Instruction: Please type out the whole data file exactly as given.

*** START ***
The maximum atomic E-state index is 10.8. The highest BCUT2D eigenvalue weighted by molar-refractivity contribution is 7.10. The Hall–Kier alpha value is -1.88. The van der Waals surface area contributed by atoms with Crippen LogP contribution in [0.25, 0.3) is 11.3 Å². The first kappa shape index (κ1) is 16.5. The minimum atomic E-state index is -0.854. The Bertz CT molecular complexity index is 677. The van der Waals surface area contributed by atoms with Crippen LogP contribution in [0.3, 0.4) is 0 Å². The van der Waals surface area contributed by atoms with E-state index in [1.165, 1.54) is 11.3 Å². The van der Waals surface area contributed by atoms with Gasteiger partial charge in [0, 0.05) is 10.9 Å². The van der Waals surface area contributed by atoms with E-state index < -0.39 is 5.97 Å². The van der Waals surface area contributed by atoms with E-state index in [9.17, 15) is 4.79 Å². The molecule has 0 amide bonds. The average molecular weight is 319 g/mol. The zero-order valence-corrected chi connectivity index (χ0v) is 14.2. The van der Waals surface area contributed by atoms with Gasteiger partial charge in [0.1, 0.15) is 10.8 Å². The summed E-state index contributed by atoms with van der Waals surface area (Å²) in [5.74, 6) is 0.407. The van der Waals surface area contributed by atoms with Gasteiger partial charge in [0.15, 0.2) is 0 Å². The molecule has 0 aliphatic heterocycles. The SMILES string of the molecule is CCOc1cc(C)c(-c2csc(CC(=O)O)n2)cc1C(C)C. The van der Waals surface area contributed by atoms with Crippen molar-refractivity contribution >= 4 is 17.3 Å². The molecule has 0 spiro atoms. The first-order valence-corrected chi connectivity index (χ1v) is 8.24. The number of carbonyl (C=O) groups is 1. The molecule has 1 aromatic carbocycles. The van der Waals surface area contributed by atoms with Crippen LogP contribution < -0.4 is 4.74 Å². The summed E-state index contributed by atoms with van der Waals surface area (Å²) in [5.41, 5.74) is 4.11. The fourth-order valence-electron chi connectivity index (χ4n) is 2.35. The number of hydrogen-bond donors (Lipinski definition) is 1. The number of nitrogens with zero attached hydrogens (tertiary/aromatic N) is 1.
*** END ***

The maximum atomic E-state index is 10.8. The highest BCUT2D eigenvalue weighted by molar-refractivity contribution is 7.10. The Hall–Kier alpha value is -1.88. The van der Waals surface area contributed by atoms with Crippen LogP contribution in [0.25, 0.3) is 11.3 Å². The first kappa shape index (κ1) is 16.5. The minimum atomic E-state index is -0.854. The Bertz CT molecular complexity index is 677. The van der Waals surface area contributed by atoms with Crippen LogP contribution in [0.3, 0.4) is 0 Å². The van der Waals surface area contributed by atoms with E-state index in [1.165, 1.54) is 11.3 Å². The van der Waals surface area contributed by atoms with Gasteiger partial charge in [0, 0.05) is 10.9 Å². The van der Waals surface area contributed by atoms with E-state index < -0.39 is 5.97 Å². The van der Waals surface area contributed by atoms with E-state index in [9.17, 15) is 4.79 Å². The molecule has 0 amide bonds. The average molecular weight is 319 g/mol. The zero-order valence-corrected chi connectivity index (χ0v) is 14.2. The van der Waals surface area contributed by atoms with Gasteiger partial charge in [0.1, 0.15) is 10.8 Å². The summed E-state index contributed by atoms with van der Waals surface area (Å²) in [5.74, 6) is 0.407. The van der Waals surface area contributed by atoms with Gasteiger partial charge in [0.15, 0.2) is 0 Å². The molecule has 0 aliphatic heterocycles. The SMILES string of the molecule is CCOc1cc(C)c(-c2csc(CC(=O)O)n2)cc1C(C)C. The van der Waals surface area contributed by atoms with Crippen molar-refractivity contribution >= 4 is 17.3 Å². The molecule has 0 spiro atoms. The first-order valence-corrected chi connectivity index (χ1v) is 8.24. The number of carbonyl (C=O) groups is 1. The molecule has 1 aromatic carbocycles. The van der Waals surface area contributed by atoms with Crippen LogP contribution < -0.4 is 4.74 Å². The summed E-state index contributed by atoms with van der Waals surface area (Å²) in [5.41, 5.74) is 4.11. The fourth-order valence-electron chi connectivity index (χ4n) is 2.35. The number of hydrogen-bond donors (Lipinski definition) is 1. The number of nitrogens with zero attached hydrogens (tertiary/aromatic N) is 1.